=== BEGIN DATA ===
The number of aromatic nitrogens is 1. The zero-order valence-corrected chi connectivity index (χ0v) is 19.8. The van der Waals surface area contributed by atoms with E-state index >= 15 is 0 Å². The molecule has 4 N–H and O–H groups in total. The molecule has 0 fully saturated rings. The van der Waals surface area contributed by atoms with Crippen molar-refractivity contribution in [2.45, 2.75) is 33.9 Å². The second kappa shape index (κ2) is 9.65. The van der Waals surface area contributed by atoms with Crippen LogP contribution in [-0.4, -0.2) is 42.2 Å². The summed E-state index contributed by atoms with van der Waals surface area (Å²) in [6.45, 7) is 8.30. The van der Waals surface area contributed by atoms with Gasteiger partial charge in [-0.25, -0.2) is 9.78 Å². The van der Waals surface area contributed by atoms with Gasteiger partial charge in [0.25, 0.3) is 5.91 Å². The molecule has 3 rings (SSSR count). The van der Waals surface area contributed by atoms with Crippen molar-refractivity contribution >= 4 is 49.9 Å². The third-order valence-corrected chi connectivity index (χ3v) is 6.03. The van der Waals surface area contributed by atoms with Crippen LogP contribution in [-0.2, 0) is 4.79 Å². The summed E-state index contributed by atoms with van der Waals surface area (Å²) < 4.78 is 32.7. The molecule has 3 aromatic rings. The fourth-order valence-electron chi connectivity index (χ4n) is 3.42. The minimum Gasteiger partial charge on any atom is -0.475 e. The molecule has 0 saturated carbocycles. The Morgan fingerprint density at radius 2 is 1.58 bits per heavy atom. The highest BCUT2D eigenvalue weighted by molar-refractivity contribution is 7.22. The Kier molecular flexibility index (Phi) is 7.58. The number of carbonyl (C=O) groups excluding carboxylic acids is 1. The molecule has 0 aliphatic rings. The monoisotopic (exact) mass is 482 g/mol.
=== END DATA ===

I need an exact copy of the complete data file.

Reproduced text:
The number of aromatic nitrogens is 1. The zero-order valence-corrected chi connectivity index (χ0v) is 19.8. The van der Waals surface area contributed by atoms with E-state index >= 15 is 0 Å². The molecule has 4 N–H and O–H groups in total. The molecule has 0 fully saturated rings. The van der Waals surface area contributed by atoms with Crippen molar-refractivity contribution in [2.45, 2.75) is 33.9 Å². The second kappa shape index (κ2) is 9.65. The van der Waals surface area contributed by atoms with Crippen LogP contribution in [-0.4, -0.2) is 42.2 Å². The summed E-state index contributed by atoms with van der Waals surface area (Å²) in [6.45, 7) is 8.30. The van der Waals surface area contributed by atoms with Gasteiger partial charge in [-0.25, -0.2) is 9.78 Å². The van der Waals surface area contributed by atoms with Gasteiger partial charge in [0.25, 0.3) is 5.91 Å². The molecule has 3 rings (SSSR count). The van der Waals surface area contributed by atoms with Crippen molar-refractivity contribution >= 4 is 49.9 Å². The third-order valence-corrected chi connectivity index (χ3v) is 6.03. The van der Waals surface area contributed by atoms with Crippen LogP contribution in [-0.2, 0) is 4.79 Å². The summed E-state index contributed by atoms with van der Waals surface area (Å²) < 4.78 is 32.7. The molecule has 3 aromatic rings. The fourth-order valence-electron chi connectivity index (χ4n) is 3.42. The minimum Gasteiger partial charge on any atom is -0.475 e. The molecule has 0 saturated carbocycles. The Morgan fingerprint density at radius 2 is 1.58 bits per heavy atom. The highest BCUT2D eigenvalue weighted by molar-refractivity contribution is 7.22. The Kier molecular flexibility index (Phi) is 7.58. The number of carbonyl (C=O) groups excluding carboxylic acids is 1. The molecule has 0 aliphatic rings. The monoisotopic (exact) mass is 482 g/mol.